“There is no difference between the urban and the rural consumer,” says Mayank Shah, group product manager, Parle Products Pvt. Ltd, the maker of Parle G, Monaco and Krack Jack biscuits, while explaining that due to media and telecom penetration, the aspirations of rural consumers have become similar to those of the urban consumer. Their consumption patterns are similar, the difference being in the total spending outlay, which could be less, Shah said.
The total number of telecom subscribers (mobile plus landline) in rural India crossed 378 million in July 2014. And of the 205 million Internet users in India in 2013, 68 million lived in rural areas.
Moreover, one-fourth of the 100 million people in India who access the Internet using mobile devices live in rural areas. This base of digital consumers is only expected to grow, said the report.
Interestingly, almost one in two of the respondents expressed a willingness to purchase online in the near future, said the survey.
Consumers in India’s hinterlands now view value through a broader lens as well—seeing it defined by more than just price.
“Nearly 42% of our survey respondents indicated product upgrading as a reason for spending more in a category. These consumers are defying conventional wisdom which says that rural consumers care most about getting the lowest possible price and will settle for sub-standard offerings to get the best deal,” the report said.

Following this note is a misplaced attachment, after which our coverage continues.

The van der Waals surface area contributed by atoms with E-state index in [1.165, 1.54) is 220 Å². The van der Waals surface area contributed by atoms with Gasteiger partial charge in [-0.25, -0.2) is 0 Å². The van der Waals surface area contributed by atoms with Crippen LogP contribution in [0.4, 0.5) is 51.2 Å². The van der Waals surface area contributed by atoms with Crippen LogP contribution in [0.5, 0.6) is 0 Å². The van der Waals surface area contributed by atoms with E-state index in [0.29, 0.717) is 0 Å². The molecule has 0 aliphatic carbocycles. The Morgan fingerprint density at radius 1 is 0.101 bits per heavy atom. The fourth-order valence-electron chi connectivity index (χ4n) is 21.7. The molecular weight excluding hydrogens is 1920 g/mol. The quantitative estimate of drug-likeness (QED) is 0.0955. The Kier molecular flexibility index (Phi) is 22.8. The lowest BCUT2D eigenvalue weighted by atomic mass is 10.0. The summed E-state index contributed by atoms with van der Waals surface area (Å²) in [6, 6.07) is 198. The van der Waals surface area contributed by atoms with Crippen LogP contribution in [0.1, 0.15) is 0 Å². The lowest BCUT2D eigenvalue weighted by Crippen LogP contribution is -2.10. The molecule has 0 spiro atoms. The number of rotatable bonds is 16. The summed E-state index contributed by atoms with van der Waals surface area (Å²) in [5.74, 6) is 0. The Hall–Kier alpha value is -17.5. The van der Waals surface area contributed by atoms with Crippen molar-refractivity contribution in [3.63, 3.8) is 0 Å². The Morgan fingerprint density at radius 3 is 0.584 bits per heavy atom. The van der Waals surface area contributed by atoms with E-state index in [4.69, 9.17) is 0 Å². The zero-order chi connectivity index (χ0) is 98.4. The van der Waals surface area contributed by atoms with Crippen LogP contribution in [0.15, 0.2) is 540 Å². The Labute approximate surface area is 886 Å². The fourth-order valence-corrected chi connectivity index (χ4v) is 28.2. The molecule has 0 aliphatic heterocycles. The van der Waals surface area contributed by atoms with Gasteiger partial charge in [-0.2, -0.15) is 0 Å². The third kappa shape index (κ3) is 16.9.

In fact, 71% of the survey respondents claimed to have purchased branded products and 59% of consumers said they bought them because they felt the products stood for quality and trustworthiness. As such, price as a factor accounted for 34% of the weightage as compared to 66% weightage for brand image, functionality and aesthetics, said the survey.
“The next generation of the rural consumer who is coming in has a higher exposure level than the previous generation,” says Arun Pal, chief operating officer for Kenstar at Videocon Industries Ltd, while explaining that the previous generation was traditional and conservative but the younger rural consumer is open to experimenting and wants convenience.
For consumer durable makers, demand in categories like panels (flat televisions) is split equally between urban and rural and the cathode ray tube (CRT) television is almost dead, says Pal of Videocon, while explaining that just two years ago, panels were considered an urban product.
“Companies are increasing their reach and product portfolio availability into the interiors,” says Jitendra Agarwal, Nashik-based stockist and distributor for companies like Britannia Industries Ltd, Dabur, Marico Ltd and Mondelez India Foods Ltd, while explaining that his reach in the villages around Nashik has expanded to cover even those with population of 3,000 as there is a demand for the branded products.
At Parle Products, the product range in the interiors has increased from basic biscuits like Parle G to include creams and cookies over the past few years, said Shah.